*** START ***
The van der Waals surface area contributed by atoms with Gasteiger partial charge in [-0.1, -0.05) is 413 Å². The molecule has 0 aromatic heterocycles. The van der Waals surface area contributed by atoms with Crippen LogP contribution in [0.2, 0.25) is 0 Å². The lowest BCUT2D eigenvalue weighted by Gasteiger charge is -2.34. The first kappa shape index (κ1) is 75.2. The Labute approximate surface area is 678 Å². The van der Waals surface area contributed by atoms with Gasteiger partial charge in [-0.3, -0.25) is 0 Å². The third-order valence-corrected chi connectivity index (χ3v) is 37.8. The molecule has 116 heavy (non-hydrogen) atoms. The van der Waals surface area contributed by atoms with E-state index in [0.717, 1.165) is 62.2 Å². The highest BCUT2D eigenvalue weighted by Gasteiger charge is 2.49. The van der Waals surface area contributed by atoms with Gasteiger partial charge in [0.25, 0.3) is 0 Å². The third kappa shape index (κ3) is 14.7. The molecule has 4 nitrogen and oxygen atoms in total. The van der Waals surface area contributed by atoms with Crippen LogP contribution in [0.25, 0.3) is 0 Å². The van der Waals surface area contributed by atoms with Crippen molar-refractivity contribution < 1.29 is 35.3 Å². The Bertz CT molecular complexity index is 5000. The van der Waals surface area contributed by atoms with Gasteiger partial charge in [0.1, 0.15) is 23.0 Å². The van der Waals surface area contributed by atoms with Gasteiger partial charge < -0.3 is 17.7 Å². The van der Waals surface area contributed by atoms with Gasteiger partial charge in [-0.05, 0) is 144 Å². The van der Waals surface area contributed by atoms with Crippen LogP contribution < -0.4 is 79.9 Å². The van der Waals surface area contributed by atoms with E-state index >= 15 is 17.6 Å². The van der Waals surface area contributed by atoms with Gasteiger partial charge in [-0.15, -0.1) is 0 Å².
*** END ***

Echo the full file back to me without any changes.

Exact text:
The van der Waals surface area contributed by atoms with Gasteiger partial charge in [-0.1, -0.05) is 413 Å². The molecule has 0 aromatic heterocycles. The van der Waals surface area contributed by atoms with Crippen LogP contribution in [0.2, 0.25) is 0 Å². The lowest BCUT2D eigenvalue weighted by Gasteiger charge is -2.34. The first kappa shape index (κ1) is 75.2. The Labute approximate surface area is 678 Å². The van der Waals surface area contributed by atoms with Gasteiger partial charge in [-0.3, -0.25) is 0 Å². The third-order valence-corrected chi connectivity index (χ3v) is 37.8. The molecule has 116 heavy (non-hydrogen) atoms. The van der Waals surface area contributed by atoms with E-state index in [0.717, 1.165) is 62.2 Å². The highest BCUT2D eigenvalue weighted by Gasteiger charge is 2.49. The van der Waals surface area contributed by atoms with Gasteiger partial charge in [0.25, 0.3) is 0 Å². The third kappa shape index (κ3) is 14.7. The molecule has 4 nitrogen and oxygen atoms in total. The van der Waals surface area contributed by atoms with Crippen LogP contribution in [0.25, 0.3) is 0 Å². The van der Waals surface area contributed by atoms with Crippen molar-refractivity contribution < 1.29 is 35.3 Å². The Bertz CT molecular complexity index is 5000. The van der Waals surface area contributed by atoms with Gasteiger partial charge in [0.1, 0.15) is 23.0 Å². The van der Waals surface area contributed by atoms with Gasteiger partial charge < -0.3 is 17.7 Å². The van der Waals surface area contributed by atoms with Gasteiger partial charge in [-0.05, 0) is 144 Å². The van der Waals surface area contributed by atoms with Crippen LogP contribution < -0.4 is 79.9 Å². The van der Waals surface area contributed by atoms with E-state index >= 15 is 17.6 Å². The van der Waals surface area contributed by atoms with Gasteiger partial charge in [-0.15, -0.1) is 0 Å².